There are marked contrasts in German society’s perception of the 25 largest dual VET occupations (cf. Figure). The VET occupations of IT specialist and mechatronics fitter are held in high esteem in German society with average values of more than 7. Many of the other largest VET occupations have attractiveness values of more than 6 (e.g. industrial clerks, motor vehicle mechatronics technicians, medical assistants, tax clerks). Specialists in the hotel business, public administration clerks and hairdressers enjoy a prestige value that is above average on the scale (more than 5). The occupations of salesperson specialising in foodstuffs, cook, and salespersons in general are held in comparatively lower prestige but still achieve average values of more than 4. To allow better understanding of how the single VET occupations are perceived, the average prestige value of unskilled and semi-skilled activities (‘helper occupations’) is also shown on the Figure1 (horizontal red line: average value 4.40). All the VET occupations with the exception of cook and salespersons in general enjoy a significantly higher prestige than occupations for which completed VET is not usually necessary. Society holds the frontrunners IT specialist and mechatronics fitter in almost as high esteem as some occupations that generally require a university education such as mechanical engineer and notaries (cf. Ebner/Rohrbach-Schmidt 2019).

What is the significance of the results?

The results reveal marked contrasts in the occupational prestige of dual VET occupations in Germany. It can be seen that VET occupations that have a high percentage of unoccupied apprenticeship places are also viewed as less prestigious (e.g. salesperson specialising in foodstuffs or cook, cf. BIBB 2017). There are certainly a variety of reasons that certain VET occupations are perceived as more or less prestigious. According to initial analyses, factors that play a role include income or the activities performed in the occupations. Other factors (e.g. workload, job security) are currently being investigated in the course of the research project. Here, it will also be interesting to see to what extent the assessment of prestige of certain occupations depends on the age, gender, education level or occupation of the persons evaluating the prestige.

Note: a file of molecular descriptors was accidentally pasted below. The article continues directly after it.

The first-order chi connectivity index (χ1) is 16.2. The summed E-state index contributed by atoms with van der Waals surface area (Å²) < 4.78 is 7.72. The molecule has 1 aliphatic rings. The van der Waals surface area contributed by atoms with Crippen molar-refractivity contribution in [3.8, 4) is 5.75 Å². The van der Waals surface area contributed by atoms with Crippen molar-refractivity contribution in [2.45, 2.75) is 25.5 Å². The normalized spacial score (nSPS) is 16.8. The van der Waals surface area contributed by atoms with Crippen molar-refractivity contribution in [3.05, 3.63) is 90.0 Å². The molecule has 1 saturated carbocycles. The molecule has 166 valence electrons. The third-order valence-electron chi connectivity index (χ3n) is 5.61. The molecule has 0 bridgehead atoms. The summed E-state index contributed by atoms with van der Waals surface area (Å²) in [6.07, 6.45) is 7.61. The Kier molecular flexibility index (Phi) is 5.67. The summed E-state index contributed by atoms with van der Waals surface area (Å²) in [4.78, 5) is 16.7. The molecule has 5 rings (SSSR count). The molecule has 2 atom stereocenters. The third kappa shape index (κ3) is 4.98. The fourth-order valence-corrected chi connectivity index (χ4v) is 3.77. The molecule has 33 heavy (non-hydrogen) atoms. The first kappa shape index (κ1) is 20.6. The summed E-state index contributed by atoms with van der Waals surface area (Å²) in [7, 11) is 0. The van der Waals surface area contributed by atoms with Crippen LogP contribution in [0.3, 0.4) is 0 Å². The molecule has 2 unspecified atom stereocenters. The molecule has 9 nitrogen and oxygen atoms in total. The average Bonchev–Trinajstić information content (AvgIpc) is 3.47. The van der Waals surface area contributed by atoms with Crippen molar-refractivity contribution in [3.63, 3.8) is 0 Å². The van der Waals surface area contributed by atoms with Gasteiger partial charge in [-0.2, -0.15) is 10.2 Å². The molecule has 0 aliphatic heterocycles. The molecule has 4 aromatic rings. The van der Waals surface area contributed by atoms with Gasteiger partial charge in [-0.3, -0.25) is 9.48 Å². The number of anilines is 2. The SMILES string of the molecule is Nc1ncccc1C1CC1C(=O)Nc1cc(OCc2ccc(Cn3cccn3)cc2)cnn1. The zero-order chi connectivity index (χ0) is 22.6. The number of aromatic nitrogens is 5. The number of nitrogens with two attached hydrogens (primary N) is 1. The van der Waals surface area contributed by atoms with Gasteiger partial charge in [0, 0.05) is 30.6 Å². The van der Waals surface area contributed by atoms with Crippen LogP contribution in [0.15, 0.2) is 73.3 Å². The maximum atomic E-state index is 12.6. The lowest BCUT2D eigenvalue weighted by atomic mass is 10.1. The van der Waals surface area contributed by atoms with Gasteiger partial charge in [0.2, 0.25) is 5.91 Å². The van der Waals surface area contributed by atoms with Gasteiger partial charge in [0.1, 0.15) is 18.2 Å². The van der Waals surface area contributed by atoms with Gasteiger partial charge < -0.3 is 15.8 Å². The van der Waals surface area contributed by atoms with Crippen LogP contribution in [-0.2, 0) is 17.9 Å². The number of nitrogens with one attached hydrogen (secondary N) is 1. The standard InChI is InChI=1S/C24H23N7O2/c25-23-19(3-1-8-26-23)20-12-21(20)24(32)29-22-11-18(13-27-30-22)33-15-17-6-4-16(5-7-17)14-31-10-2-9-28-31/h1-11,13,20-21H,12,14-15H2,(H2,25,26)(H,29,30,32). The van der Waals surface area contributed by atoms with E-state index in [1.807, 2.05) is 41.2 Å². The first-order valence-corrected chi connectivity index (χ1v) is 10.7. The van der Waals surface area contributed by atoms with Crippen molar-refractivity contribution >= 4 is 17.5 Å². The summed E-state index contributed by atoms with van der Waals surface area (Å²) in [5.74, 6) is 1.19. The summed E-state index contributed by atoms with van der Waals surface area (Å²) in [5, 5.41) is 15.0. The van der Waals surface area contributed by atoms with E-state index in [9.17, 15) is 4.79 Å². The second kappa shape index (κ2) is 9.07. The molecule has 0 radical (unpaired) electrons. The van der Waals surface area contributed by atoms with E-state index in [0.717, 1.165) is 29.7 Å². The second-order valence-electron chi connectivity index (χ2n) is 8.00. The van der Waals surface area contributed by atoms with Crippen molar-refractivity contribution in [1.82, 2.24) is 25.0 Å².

• 1

    On the fifth, bottom level, the German Classification of Occupations 2010 makes a distinction between requirement levels 1 (unskilled or semi-skilled activities for which no full vocational training is normally required), 2 (specialist activities that generally require at least a 2 year vocational training degree), 3 (complex specialist activities that generally require training as a master craftsman or technician or equivalent qualification from a technical school) and 4 (highly complex specialist activities, occupations that require a university degree; cf. Paulus/Matthes 2013).


BIBB: Ergebnisse der BIBB-Erhebung zum 30.09., Datenstand: 11.12.2017; eigene Berechnungen – URL: www.bibb.de/naa309-2017 (retrieved: 07.06.2019)

EBNER, C.; ROHRBACH-SCHMIDT, D.: Berufliches Ansehen in Deutschland für die Klassifikation der Berufe 2010. Beschreibung der methodischen Vorgehensweise, erste deskriptive Ergebnisse und Güte der Messung. BIBB-Preprint. Bonn 2019 URL: www.bibb.de/vet-repository/000001 (retrieved: 07.06.2019)

LOHMÜLLER, L.: Datensystem Auszubildende (DAZUBI) Zusatztabellen. Die 25 am stärksten besetzten Ausbildungsberufe mit ausgewählten Indikatoren zur dualen Berufsausbildung, Deutschland 2017. Bonn 2018

PAULUS, W.; MATTHES, B.: The German Classification of Occupations 2010 – Structure, Coding and Conversion Table (FDZ Methodenreport 08/2013 (EN)). Nuremberg 2013

WEGENER, B.: Gibt es Sozialprestige? Konstruktion und Validität der Magnitude-Prestige-Skala (ZUMA-Arbeitsbericht 1984/02). Mannheim 1984

Prof. Dr, Institute of Social Sciences, Technische Universität Braunschweig

Dr., Research Associate at the BIBB Research Data Centre

Translation from the German original (published in BWP 4/2019): Beverly Rudd, exact! Sprachenservice, Mannheim